In recent weeks, homeowners in Virginia, Texas, Colorado and Washington state have hung empty chairs from trees. This comes in the wake of actor Clint Eastwood’s empty chair speech at the Republican National Convention. Never mind agreeing or disagreeing with the presidential candidates. Eastwood clearly intended the viewer to imagine President Barack Obama in that empty chair. And those who displayed chairs in their yards, beginning less than three weeks later, clearly intended them to represent hanging Obama.

Some claimed they tied chairs in trees to prevent theft. That doesn’t pass the laugh test when other chairs remain on the homeowners’ porches. Neither do claims that the displays aren’t references to lynching. The implied hanging-in-effigy of our first African-American president is about more than politics. If the chair hangers didn’t understand the shameful history they were invoking, they should have. Lynching is not a joke.

Recently I participated in “Without Sanctuary,” a conference at the University of North Carolina, Charlotte, on the topic of lynching, which was the focus of my master’s degree history research at the University of Maine 10 years ago. The conference took its name from a traveling exhibit and book of photographs that chronicle the horror of this American terrorism, which hardly was confined to Southern states. (The only reported lynching in Maine happened in Mapleton in 1878.) The “Without Sanctuary” exhibit is at the Levine Museum of the New South until the end of the year, then goes to its permanent home at the National Center for Civil and Human Rights in Atlanta.

For three days, scholars, educators and descendants of both the lynched and the lynchers discussed what we wished hadn’t happened. But it had. We all wished lynching didn’t have present-day repercussions. But it does. The barbaric practice reached its peak around the turn of the 20th century, as tallied by the National Association for the Advancement of Colored People and Tuskegee Institute (now Tuskegee University). The reported number of Americans — young, old, male, female, of varied racial and ethnic backgrounds — whose lives were taken in atrociously brutal ways ranged between 3,500 and 5,000 from the 1880s through the 1960s. But scholars agree that the unreported numbers may have been as high as 15,000 between the Civil War and the Civil Rights movement. Even the lowest of the totals is more than the number who died on 9/11. Yet federal anti-lynching legislation never made it past Southern senators bent on preserving their supposed right to enforce white supremacy with impunity.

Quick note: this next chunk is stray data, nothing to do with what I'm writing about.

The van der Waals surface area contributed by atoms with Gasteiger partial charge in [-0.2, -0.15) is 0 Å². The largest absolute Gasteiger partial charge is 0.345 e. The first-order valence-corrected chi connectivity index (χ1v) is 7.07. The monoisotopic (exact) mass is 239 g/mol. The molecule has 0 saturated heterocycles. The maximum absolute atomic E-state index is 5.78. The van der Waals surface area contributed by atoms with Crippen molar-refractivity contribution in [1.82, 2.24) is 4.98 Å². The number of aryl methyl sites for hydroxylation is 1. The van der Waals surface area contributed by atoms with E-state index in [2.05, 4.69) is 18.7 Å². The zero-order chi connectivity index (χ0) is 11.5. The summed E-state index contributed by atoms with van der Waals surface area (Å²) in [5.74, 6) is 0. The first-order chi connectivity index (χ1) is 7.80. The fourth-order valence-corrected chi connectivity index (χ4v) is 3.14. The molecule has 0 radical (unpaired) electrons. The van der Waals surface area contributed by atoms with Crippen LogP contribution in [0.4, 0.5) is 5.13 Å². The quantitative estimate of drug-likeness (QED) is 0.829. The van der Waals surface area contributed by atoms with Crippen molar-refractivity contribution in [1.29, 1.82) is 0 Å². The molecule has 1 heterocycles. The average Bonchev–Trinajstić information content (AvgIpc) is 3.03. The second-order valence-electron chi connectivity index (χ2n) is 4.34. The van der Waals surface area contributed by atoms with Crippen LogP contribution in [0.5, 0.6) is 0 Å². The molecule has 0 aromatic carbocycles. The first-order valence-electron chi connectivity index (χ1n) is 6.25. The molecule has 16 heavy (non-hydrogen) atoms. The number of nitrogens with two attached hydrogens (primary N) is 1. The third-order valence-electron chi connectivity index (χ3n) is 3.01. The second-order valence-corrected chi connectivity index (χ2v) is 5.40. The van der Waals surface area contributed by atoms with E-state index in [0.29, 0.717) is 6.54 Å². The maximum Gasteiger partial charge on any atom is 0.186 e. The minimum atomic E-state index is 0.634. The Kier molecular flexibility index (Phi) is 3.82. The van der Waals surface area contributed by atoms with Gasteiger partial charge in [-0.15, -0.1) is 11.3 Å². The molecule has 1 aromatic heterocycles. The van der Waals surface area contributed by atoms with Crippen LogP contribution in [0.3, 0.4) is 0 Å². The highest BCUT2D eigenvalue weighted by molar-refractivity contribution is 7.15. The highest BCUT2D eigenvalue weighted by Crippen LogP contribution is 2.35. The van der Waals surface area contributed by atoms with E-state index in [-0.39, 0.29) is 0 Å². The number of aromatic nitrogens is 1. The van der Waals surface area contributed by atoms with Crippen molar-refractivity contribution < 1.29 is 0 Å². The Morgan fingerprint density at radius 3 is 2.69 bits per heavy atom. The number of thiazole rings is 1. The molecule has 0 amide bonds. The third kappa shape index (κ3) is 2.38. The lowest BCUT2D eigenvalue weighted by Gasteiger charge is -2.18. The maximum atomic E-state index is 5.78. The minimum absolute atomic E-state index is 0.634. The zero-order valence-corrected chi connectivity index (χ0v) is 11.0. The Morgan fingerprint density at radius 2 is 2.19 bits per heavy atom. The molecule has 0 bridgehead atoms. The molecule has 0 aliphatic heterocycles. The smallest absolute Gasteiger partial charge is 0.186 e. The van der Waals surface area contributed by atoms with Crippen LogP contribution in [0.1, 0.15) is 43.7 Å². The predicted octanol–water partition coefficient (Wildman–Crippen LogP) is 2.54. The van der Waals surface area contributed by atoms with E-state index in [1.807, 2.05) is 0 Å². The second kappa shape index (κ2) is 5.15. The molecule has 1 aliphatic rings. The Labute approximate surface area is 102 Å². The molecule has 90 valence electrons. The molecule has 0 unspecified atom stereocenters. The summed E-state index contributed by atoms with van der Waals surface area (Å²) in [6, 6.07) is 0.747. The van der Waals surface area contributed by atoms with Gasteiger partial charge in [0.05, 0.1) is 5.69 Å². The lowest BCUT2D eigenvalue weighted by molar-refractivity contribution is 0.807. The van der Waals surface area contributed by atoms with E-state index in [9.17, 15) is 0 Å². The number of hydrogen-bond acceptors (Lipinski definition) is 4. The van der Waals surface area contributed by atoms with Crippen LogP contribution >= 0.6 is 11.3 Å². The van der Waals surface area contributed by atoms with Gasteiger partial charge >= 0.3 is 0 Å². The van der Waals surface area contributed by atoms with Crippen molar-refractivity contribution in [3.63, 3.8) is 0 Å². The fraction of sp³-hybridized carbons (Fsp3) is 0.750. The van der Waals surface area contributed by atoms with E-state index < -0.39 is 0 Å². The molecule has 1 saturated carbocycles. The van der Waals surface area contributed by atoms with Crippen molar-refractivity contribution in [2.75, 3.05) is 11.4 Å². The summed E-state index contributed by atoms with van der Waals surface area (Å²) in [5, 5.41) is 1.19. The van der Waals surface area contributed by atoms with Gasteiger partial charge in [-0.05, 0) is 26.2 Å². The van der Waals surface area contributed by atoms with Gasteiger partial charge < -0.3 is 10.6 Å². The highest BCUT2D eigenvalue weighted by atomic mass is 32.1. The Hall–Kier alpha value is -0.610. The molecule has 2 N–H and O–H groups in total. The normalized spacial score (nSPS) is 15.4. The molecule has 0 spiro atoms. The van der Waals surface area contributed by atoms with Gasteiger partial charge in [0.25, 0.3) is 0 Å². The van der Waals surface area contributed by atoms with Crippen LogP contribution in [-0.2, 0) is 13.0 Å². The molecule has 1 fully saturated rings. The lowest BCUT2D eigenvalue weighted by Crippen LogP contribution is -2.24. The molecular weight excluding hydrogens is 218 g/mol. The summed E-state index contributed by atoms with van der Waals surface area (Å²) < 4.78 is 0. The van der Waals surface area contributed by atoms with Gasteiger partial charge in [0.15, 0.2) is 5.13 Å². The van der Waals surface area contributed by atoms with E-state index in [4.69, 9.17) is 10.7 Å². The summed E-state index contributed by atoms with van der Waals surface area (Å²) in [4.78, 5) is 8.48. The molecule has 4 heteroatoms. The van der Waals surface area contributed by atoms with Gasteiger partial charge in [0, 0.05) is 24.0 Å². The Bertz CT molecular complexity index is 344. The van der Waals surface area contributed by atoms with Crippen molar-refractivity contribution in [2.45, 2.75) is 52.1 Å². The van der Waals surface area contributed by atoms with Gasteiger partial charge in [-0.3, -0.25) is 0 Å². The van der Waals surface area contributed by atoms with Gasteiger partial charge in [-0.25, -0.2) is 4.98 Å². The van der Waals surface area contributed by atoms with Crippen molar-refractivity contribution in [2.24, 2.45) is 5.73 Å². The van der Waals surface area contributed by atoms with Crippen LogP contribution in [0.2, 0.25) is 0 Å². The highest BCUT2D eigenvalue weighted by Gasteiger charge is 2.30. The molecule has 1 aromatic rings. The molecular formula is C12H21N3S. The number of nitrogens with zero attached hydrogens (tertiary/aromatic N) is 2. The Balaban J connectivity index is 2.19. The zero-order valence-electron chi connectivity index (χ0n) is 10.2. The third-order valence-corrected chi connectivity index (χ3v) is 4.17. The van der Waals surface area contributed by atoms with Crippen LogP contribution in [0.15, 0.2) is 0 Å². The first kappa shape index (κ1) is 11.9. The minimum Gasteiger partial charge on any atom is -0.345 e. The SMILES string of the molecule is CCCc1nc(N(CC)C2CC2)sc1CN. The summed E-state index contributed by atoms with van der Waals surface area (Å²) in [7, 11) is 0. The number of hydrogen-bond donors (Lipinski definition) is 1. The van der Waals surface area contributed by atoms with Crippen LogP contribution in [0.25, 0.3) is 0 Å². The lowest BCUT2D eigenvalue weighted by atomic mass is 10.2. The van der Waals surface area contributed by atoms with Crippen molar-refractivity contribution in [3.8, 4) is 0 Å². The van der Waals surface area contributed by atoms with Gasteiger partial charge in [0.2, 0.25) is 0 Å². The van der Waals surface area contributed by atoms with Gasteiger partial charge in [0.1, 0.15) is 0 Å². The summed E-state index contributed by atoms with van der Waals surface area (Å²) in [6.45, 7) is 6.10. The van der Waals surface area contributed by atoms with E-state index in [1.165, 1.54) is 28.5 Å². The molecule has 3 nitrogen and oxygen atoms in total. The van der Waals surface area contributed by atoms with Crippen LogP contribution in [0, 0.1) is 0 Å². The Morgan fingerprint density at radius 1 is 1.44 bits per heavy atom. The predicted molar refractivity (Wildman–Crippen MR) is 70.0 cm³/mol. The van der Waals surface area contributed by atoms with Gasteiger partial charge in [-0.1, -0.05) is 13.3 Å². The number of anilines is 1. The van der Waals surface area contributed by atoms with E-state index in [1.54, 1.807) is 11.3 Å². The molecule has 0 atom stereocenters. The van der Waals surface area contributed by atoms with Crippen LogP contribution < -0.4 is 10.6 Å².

The overwhelming majority of lynched individuals were black males, killed because a white person somehow became offended, and white community members demanded blood. Most commonly committed by rope, though in myriad other ways as well, a lynching was designed to scare African Americans into submission. Lynchers often left their victims hanging on the edges of black neighborhoods, so every resident would understand the unmistakable message of white supremacy. Like the burning crosses of the Ku Klux Klan, lynchings were warnings to African-Americans who, in local white opinion, didn’t know or keep “their place.”

Some white Americans still think black Americans need to keep to the “place” whites have picked out for them or, worse yet, should not be Americans at all. The fringe birther movement that disputes the president’s Hawaii birth certificate is one national example. Late-September comments by Lewiston Mayor Robert Macdonald, directed against his city’s Somali population, are a local one. An Arkansas legislator recently said, among other things, that slavery was a “blessing in disguise” for the Africans stolen from their homes. From New York to San Diego, nooses have been hung on office doors of employees of color, and white teens have been reprimanded or expelled from schools for wearing Klan garb and tying ropes around the necks of black fellow students.

Lynchings and racist threats didn’t end in some distant past: Matthew Shepard and James Byrd Jr. both were killed in 1998. We can’t ignore this history, or joke about it.

Disagreements about policy and politics are one thing. Threats of racially motivated, violent hate crimes are quite another and have no place in a democracy that claims to celebrate diversity and equal rights.

Stephanie Harp, of Bangor, is a writer and independent scholar. She welcomes comments at her blog,